Our Diversity Mission
The mission of the Ohio State University Medical Center is to improve people's lives through innovation in research, education and patient care. Diversity is central to our academic medical center mission and serves as a driver of institutional excellence. We recognize diversity as relating to race, ethnicity, socioeconomic status, sex, gender identity, sexual orientation and disability.
We celebrate and learn from our diversity. We see diversity as the uniqueness each of us brings to achieving our shared mission and goals. We recognize and value different perspectives, characteristics, experiences and attributes of each individual in creating an environment where we thrive on and benefit from our differences.
Our Diversity Vision
Diversity optimizes our academic Medical Center’s educational outcomes for healthcare professionals, trainees, researchers, and patients. In support of the Medical Center vision, the education mission has adopted a vision of transforming health care by educating leaders for the health professions. The key strategies used to accomplish this vision are:
- Fostering curricular innovation to develop measurably excellent health professionals.
- Enhancing the culture of humanism and professionalism to support relationship-centered care.
- Rewarding teaching excellence to ensure that the students we graduate are capable of meeting the health care, wellness, and biomedical research needs of a diverse community.
There are so many reasons that enhancing diversity on campus is vitally important for our educational mission. Here are just a few:
- Student body racial and ethnic diversity within U.S. medical schools is associated with outcomes consistent with the goal of preparing all students to meet the needs of a diverse population.
- Attaining a critical mass of students underrepresented in medicine and biomedical sciences avoids the negative effects of isolation.
- Students underrepresented in medicine and biomedical sciences are more likely to serve minority and lower socioeconomic communities after completion of medical training thus improving health care access and diminishing health care disparities.
- A diverse faculty and student body will expand the intellectual pool from which new ideas about research, education and patient care arise.
- Students and faculty who have persevered despite educational and/or socioeconomic disadvantages will help to increase the awareness of our community to health care and educational disparities. This awareness is the first step toward development of programs to eliminate these disparities and improve people’s lives.
- A diverse faculty improves climate and helps provide a welcoming environment that is attractive and safe to a diverse group of applicants to our institutions.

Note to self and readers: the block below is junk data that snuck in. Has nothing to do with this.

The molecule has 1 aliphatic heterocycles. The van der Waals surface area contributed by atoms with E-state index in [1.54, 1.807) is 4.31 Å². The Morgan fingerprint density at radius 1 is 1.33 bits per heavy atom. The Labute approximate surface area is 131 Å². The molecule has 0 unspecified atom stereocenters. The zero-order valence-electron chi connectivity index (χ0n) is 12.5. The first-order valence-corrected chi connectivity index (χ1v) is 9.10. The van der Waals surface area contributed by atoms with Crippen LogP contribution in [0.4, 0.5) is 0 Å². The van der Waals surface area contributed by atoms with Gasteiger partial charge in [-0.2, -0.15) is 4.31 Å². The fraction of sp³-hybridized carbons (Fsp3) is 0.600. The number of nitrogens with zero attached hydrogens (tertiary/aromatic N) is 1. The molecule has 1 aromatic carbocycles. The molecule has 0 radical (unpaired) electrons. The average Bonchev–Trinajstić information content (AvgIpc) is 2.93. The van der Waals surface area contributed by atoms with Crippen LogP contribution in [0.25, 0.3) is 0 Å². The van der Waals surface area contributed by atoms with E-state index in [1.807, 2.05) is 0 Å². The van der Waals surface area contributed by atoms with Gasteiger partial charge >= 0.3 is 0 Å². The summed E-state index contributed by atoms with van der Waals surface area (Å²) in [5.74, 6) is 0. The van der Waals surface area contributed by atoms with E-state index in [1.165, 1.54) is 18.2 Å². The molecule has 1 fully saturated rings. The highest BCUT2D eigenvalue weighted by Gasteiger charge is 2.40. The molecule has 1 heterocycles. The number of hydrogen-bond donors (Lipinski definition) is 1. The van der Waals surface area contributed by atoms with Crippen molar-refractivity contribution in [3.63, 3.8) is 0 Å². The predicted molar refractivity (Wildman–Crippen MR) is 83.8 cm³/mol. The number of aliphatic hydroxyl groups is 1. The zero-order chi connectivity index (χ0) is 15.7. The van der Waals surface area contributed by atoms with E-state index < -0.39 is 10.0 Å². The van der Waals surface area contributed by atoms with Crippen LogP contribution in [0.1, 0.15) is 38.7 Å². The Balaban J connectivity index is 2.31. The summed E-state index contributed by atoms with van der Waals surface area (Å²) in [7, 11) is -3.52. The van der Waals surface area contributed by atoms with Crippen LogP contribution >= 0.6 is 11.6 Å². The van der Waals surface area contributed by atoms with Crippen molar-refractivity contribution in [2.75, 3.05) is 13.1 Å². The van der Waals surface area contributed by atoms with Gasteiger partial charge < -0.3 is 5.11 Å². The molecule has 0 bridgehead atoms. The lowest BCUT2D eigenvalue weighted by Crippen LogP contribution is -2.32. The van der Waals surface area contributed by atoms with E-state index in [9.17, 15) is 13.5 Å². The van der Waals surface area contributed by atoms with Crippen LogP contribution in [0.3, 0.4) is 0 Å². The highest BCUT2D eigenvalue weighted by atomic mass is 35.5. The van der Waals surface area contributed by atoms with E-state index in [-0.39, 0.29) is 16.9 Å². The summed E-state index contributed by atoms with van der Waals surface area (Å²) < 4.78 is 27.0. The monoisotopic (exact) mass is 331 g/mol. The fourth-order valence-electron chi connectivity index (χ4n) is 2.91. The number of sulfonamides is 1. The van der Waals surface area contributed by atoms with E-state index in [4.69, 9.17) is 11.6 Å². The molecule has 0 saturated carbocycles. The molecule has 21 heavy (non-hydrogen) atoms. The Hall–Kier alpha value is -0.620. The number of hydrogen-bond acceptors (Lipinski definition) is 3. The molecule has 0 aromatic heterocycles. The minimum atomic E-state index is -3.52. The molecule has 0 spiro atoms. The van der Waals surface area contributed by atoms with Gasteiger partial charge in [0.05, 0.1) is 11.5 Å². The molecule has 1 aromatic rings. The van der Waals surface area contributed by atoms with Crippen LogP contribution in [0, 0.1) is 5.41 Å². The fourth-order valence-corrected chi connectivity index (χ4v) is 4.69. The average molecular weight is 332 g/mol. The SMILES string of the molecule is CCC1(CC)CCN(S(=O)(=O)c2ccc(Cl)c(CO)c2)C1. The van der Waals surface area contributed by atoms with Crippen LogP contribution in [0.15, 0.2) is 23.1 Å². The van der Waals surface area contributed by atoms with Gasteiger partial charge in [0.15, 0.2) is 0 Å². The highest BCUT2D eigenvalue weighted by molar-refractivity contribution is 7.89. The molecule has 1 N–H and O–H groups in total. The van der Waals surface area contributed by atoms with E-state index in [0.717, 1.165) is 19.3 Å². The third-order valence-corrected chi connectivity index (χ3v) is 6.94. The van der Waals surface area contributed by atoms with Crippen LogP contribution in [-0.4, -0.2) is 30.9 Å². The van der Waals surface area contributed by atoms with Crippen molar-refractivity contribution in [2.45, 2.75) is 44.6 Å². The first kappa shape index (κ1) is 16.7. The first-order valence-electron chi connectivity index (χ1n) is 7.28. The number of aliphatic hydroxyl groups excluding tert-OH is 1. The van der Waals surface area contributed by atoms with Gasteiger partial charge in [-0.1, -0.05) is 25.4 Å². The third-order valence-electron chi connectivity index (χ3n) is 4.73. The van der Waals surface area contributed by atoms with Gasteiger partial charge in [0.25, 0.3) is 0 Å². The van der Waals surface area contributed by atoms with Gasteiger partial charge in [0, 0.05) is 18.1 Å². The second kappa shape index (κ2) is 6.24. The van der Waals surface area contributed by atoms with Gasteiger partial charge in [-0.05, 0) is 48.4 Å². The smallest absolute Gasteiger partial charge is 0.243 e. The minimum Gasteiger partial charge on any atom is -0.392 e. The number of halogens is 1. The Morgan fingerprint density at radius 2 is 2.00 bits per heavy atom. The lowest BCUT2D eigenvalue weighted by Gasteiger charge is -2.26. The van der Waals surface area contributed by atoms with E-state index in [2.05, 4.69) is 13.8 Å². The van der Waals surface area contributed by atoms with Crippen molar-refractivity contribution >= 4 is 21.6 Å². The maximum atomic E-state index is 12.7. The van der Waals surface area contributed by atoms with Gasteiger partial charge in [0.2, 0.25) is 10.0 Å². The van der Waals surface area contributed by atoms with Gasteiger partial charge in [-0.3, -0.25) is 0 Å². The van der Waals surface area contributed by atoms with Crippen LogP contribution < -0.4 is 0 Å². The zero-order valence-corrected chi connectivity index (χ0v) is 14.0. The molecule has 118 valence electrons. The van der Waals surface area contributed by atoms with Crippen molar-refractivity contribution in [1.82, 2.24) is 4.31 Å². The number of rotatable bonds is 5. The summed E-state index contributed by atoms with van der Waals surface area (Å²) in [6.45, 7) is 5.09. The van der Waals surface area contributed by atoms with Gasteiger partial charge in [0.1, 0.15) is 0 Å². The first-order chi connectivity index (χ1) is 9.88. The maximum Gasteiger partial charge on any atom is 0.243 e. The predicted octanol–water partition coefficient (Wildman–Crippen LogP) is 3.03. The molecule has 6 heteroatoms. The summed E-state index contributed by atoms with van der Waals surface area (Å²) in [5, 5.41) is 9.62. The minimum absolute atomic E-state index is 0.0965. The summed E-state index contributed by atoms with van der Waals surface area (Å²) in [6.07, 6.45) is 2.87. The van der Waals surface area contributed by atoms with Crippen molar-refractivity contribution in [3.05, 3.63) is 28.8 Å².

- A diverse faculty and student body improves climate and helps provide a welcoming environment to a diverse population of patients at our institution.
- Providing a supportive environment to patients when they are most vulnerable is core to our mission to improve patient’s lives through personalized health care.
- Diversity enhances the medical center’s ability to provide culturally and linguistically appropriate services thus improving patient satisfaction, healthcare provider/patient relationships and healthcare outcomes.
- Diversity enhances the Medical Center’s ability to partner with underrepresented communities to conduct translational and community based participatory research.
Deans of Diversity, Equity and Inclusion
Leon McDougle, MD, MPH
Leon McDougle, MD, MPH, serves on the Wexner Medical Center Diversity Council as a member of the diversity executive committee and co-chair of the diversity council. Dr. McDougle also serves as associate dean for Diversity and Inclusion at the College of Medicine.
As CDO, Dr. McDougle develops, coordinates and promotes diversity efforts throughout our Medical Center. He establishes collaborations with leaders of diversity programs in the other Health Sciences colleges and the University. He also serves on the Diversity Council and the Diversity Executive Committee, and oversees the Area Health Education Center.
Dr. McDougle has been a member of our faculty and medical staff since 2001. He is a tenured associate professor of Family Medicine and the director of the Medical Pathways (MEDPATH) Premedical Postbaccalaureate Program in the College of Medicine. He sees patients in the Department of Family and Community Medicine.
Dr. McDougle is a leader in studying the delivery of culturally competent primary and preventive care for underserved, uninsured and underinsured populations. He helped our College of Medicine garner a five-year, $3.8-million grant to establish a new educational track to train internal medicine residents to meet the medical needs of the underserved. He was also the principal investigator for a major physical fitness research program for African-Americans with type 2 diabetes.